Beta slippage is a two-way street. It can result in gains or losses, depending on the performance of the market.
Beta slippage is also path-dependent. In the previous example, the market ended at 150 after fifty days. But other ways for the market to end at 150 result in much different outcomes.
Fig. 3: Unsteady-But-Upward Market and Leveraged Funds
As shown, the market can also end up at 150 by gaining ten each odd day, and losing 8 each even day. As in Figure 1, results whose signs differ day-to-day are terrible for leveraged funds. Here, the 3x leveraged long fund is up only $15, while the 3x leveraged short fund is down $97.
In summary, beta slippage can result in either gains or losses over the underlying index over a longer period. These results will vary based on the path taken to get to the final market value, and not just on the final market value.
But What About The Real World?
Performance in hypothetical markets helps to explain why leveraged funds perform differently than a naive expectation. But we don't invest in hypothetical markets.
Instead, we should look at how leveraged funds do in the real world, but keeping in mind the drivers of fund prices. For a leveraged fund to succeed, we need a market that is rising (or falling, if short) long-term and with volatility that is low relative to yields.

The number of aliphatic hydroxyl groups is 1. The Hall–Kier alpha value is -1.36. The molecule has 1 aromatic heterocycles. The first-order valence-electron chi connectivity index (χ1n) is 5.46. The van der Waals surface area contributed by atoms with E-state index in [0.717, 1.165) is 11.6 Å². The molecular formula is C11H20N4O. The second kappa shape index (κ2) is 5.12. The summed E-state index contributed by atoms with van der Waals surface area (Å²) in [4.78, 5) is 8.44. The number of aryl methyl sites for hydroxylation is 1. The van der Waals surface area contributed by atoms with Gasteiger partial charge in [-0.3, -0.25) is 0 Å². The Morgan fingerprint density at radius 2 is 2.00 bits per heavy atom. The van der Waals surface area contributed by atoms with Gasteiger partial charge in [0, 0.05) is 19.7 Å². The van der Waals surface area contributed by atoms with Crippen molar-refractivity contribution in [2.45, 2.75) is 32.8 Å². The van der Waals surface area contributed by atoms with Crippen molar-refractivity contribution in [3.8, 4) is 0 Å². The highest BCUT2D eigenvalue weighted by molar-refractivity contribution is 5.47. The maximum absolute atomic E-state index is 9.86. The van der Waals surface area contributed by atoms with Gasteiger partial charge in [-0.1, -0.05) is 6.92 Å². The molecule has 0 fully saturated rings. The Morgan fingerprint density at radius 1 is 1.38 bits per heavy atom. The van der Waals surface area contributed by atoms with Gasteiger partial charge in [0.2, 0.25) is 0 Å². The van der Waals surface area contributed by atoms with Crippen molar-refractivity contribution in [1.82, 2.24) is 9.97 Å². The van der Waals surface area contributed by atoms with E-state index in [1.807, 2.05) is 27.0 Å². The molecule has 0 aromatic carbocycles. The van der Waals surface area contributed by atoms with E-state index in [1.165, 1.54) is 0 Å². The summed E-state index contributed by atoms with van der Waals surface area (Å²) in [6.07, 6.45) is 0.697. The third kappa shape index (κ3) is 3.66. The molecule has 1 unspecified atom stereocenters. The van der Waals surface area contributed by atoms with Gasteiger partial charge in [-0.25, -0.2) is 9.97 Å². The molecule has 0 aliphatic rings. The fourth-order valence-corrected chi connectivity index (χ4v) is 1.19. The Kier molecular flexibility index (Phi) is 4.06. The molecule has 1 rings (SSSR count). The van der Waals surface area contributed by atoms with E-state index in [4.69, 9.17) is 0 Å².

To find such a market, let's look at the Sharpe ratio (excess returns divided by volatility) of various indices, to see if they might perform well with leverage. A higher Sharpe ratio is better.
Based on these Sharpe ratios, I would expect leveraged investments in the S&P 500 and the Nasdaq to have performed well over the past five years. These high Sharpe ratios could help leveraged funds outperform even 3x their indices.
Over the past five years, leveraged funds (UPRO, TQQQ) have outperformed their indices (VOO, QQQ) for both the S&P 500 and the Nasdaq. This out-performance is more than their 3x leverage, in part due to compounding effects, as described above.
In short, over the past five years, UPRO and TQQQ have been great investments for long-term investors. During a bull market, their performance has far outstripped the underlying index.
What Does This Mean?
I am not suggesting blindly purchasing leveraged funds. However, the fear of leveraged funds is misplaced, in my view. Leveraged funds can offer a valuable addition to an investor's portfolio, when used correctly. I am likely to add leveraged funds to my portfolio, when tax restrictions (due to moving to Canada and capital gains tax interactions) are no longer applicable.
But these are still tools that should be used with caution.
Be wary of leveraged funds in volatile, sideways markets. I would not recommend holding leveraged funds long-term in markets without significant directional characteristics relative to their short-term volatility. Specifically, long-term investments in VIX-based leveraged funds (UVXY, TVIX) will be a poor idea.
Be careful of short leveraged funds. In general, the market has historically moved upwards. If the market did not move upwards, it is unlikely that any of us would be on this site, since our money would be better invested elsewhere or kept under the bed. Short funds can and do make a profit, but I would be skeptical of any strategy that holds short funds long-term. Even if you're bearish about the economy, I would avoid holding ProShares UltraPro Short S&P 500 (SPXU) long-term, for example.